The accidental paramedic
India Strange had never considered pursuing a career in paramedicine until her early 20s, when she was involved in an incident at a church gathering in suburban Brisbane. When one of the younger boys in her youth group needed a partner to join him on a dual-lane horizontal bungee run, India was happy to oblige.
“This kid didn’t have anybody else to go with him, so I thought, ‘Sure, I’ll do it’,” recalls India, who was raised in Mitchelton in Brisbane’s north-west.
“So we both strapped in and started the ride, and some other people turned up and started pulling the bungee cords. They let go of me first and I flung back, hit the outside wall, flipped over the inside wall and into the other kid’s lane, and then stopped on the back wall. Then I’ve gone to stand up and they’ve let him go and he’s speared back into me at full force.”
The ensuing collision left India stunned and hurt. Before long, paramedics arrived on the scene.
While she had incurred several injuries as a result of the accident, India was lucky to escape with no major permanent damage, recovering after a week in hospital. But the attention and care that she had received from the paramedics on the scene left a lasting impression.
“It’s hard to put it into words,” she says, “but it was just their openness and this feeling that they knew what they were doing that put me at ease. They were professional, they were reassuring … the care that was given to me, it sort of kickstarted my paramedicine journey.”
In early 2020, India began studying a Bachelor of Paramedicine at ACU’s Brisbane Campus, a degree she hopes to complete by 2025.
“I have a strong drive to help people, and I think that’s an important attribute for a paramedic to have. You need the technical skills, but you also need openness, honesty and understanding.”
Finding an ‘off switch’
It was at ACU that India discovered another one of her passions: cheerleading. She is the university’s first-ever transgender cheerleader, joining ACU Brisbane Cheer in 2020.
“I threw myself straight into the deep end with cheerleading at ACU, and I made friends for life from it because they’re a really cool crew,” says India, who recently travelled to Hawaii to compete at the Global Dance and Cheer Games with the New South Wales-based Oxygen All Stars, her team finishing second in its category. Her current home club is the Outlaws All Stars in Brisbane.
In cheerleading, India has found an outlet to balance the stresses of life. Since she began her transition two years ago, she has experienced gender dysphoria and discrimination, affecting her mental health.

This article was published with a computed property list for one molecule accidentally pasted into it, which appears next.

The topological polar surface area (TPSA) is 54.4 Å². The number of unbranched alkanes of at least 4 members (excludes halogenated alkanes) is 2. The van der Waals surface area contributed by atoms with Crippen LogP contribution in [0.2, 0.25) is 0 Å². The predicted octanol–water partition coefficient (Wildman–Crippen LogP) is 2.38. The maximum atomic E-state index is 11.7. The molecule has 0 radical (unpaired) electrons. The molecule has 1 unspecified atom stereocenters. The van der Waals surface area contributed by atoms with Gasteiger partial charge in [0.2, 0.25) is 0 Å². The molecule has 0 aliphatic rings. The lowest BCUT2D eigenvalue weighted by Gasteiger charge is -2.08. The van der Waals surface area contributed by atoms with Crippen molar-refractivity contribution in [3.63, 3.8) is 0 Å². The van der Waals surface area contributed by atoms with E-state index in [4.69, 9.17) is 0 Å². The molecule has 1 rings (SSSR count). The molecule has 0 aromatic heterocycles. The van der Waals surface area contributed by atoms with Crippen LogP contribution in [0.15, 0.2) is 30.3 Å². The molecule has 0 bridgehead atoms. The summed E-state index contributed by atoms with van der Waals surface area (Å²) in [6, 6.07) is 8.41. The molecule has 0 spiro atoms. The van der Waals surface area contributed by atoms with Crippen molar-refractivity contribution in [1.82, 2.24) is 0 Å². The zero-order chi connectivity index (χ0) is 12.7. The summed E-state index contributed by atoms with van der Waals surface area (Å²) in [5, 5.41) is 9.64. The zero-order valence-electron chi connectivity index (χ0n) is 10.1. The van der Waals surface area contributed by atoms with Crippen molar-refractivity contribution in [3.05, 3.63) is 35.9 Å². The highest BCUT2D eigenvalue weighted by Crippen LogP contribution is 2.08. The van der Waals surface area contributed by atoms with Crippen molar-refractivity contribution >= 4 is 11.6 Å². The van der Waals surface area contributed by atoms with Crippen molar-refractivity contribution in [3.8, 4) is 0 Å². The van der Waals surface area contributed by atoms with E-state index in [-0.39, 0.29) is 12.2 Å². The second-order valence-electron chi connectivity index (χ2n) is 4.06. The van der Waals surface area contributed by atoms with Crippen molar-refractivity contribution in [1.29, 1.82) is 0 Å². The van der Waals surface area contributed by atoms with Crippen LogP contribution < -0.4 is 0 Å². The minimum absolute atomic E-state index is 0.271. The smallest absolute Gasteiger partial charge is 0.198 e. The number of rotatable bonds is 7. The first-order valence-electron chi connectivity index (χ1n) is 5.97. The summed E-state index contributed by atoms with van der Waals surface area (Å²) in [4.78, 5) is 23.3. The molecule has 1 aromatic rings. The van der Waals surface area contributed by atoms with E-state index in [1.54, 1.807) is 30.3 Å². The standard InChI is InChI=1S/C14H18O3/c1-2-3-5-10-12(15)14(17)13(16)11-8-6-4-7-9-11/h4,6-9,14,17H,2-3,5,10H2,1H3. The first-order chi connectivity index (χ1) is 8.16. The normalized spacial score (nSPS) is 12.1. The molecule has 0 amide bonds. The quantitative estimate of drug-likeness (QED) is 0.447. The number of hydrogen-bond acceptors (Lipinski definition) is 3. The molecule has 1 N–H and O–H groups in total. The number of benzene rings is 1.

“Cheerleading serves as a bit of an ‘off switch’ from society for me, and it’s been really good for my mental health,” she says. “When things are really stressful and crazy with study and life, you go to cheer training and you have to focus on the one thing for a short period of time before you go back into the real world.”
When she’s not cheerleading, studying or working, India keeps herself busy with a range of on-campus activities, whether it’s Campus Ministry or other groups like the Brisbane Student Paramedic Society.
“I’m pretty well-known around the Brisbane Campus,” she adds. “I feel like ACU is a home away from home. They support you when you need it and give you guidance when you need it, and that’s been really good for me.”
With a keen interest in aviation, India’s ultimate goal is to become a flight paramedic, providing care to sick and injured patients in an aeromedical environment.
Having recently had a taste of international travel on her cheerleading trip to Hawaii, she dreams of working overseas in the United States or Europe.
“It was a very eye-opening experience because travelling internationally as an athlete is something I’d never done before,” she says. “I think that jumping into these high-pressure environments is a good way of discovering yourself. It’s amazing how much you grow on an international trip.”
As for the freak accident that led India onto her path in paramedicine, she looks back with gratitude that it happened, despite the immediate trauma that it caused.
“With the condition I was in when I got to the emergency department, it’s probably really lucky that I didn’t break my neck,” she says.
“On the other hand, if it wasn’t for that accident, I probably would have gone into studying something completely different. That incident and a few other things in life have drawn me into the paramedicine career, and I’m really happy to be on this path.”
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